A Pretty Marriage

From the Roanoke Beacon, 17 Feb 1899

As the dazzling reflection of the snow-covered earth grew dim by the sinking of the winters sun behind the Western hills at eventide on Wednesday, a large number of our people gathered within the M.E. Church to witness the marriage of Miss Addie May Latham, one of Plymouths’s most accomplished daughters, to Mr. P.W. Brinkley, one of our most popular young businessmen.

At the appointed hour the strains of the wedding march drifted out from the organ under the artistic touch of Mrs. G.W. Harney, and the bride entered the right aisle leaning on the arm of Mr. Clarence Latham, while the groom entered the left aisle accompanied by Mr. W.N. Cooper; they were preceded to the altar by the ushers, Mess. E.D. Carstarphen and R.P. Walker, who took positions on either side, while Rev. T.M. Plyler read the ceremony which made them man and wife.

The Beacon joins the many friends of this popular couple in extending best wishes and happy congratulations.

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Township Tuesday – Creswell Chips (21 Oct 1898)

Township Tuesday posts will share news specific to a township of local relevance.

Roanoke Beacon –21 Oct 1898

Creswell Chips

  • Mrs. SPRUILL has returned with her fall stock.
  • Commercial tourist are still visiting our town. Their name is Legion.
  • Mr. Herbert WALKER left last week for Baltimore where he expects to enter the University of Maryland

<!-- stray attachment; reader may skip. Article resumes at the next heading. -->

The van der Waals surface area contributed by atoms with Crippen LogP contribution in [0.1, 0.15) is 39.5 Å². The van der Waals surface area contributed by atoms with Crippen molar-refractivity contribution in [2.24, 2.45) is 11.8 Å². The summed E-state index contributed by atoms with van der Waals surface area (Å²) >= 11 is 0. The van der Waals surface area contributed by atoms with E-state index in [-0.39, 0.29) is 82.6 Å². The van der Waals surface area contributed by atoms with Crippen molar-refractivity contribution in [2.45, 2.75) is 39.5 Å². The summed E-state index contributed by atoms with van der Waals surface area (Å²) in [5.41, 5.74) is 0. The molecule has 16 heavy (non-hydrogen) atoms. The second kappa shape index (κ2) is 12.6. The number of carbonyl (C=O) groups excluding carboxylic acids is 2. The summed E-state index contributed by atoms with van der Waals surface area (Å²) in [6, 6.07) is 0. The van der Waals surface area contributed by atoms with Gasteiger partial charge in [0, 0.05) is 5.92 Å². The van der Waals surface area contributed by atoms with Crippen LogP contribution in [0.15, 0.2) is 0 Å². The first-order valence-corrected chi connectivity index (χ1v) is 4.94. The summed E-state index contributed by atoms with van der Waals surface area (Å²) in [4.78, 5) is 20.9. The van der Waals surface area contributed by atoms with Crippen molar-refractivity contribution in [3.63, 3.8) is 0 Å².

• Rev. Luther EBORN is away attending the T<…> Convention of the Protestant Episcopal church held in Washington City.
  • The bears caught up on one of the Lake farms, in the sensation of the day. The owners are trying to tame these bears, a mother and her cubs, before shipping them.
  • Wednesday, Oct. 12th was indeed a big day for Creswell. By 11 o’clock fully 900 people had assembled here to hear Hon. John H. SMALL, the Democratic candidate for Congress, and Harry SKINNER, the Fusion candidate, discuss the political issues of the campaign, and Geo. W. WARD, the Democratic candidate for Solicitor and his opponent, I. M. MEEKINS, were also here. Mess. SMALL and WARD were escorted through the principal streets of the town by about forty mounted men, with James PHELPS, a life long Republican, as Chief Marshal. Mr. SMALL did full justice to the occasion, as also did Mr. Ward.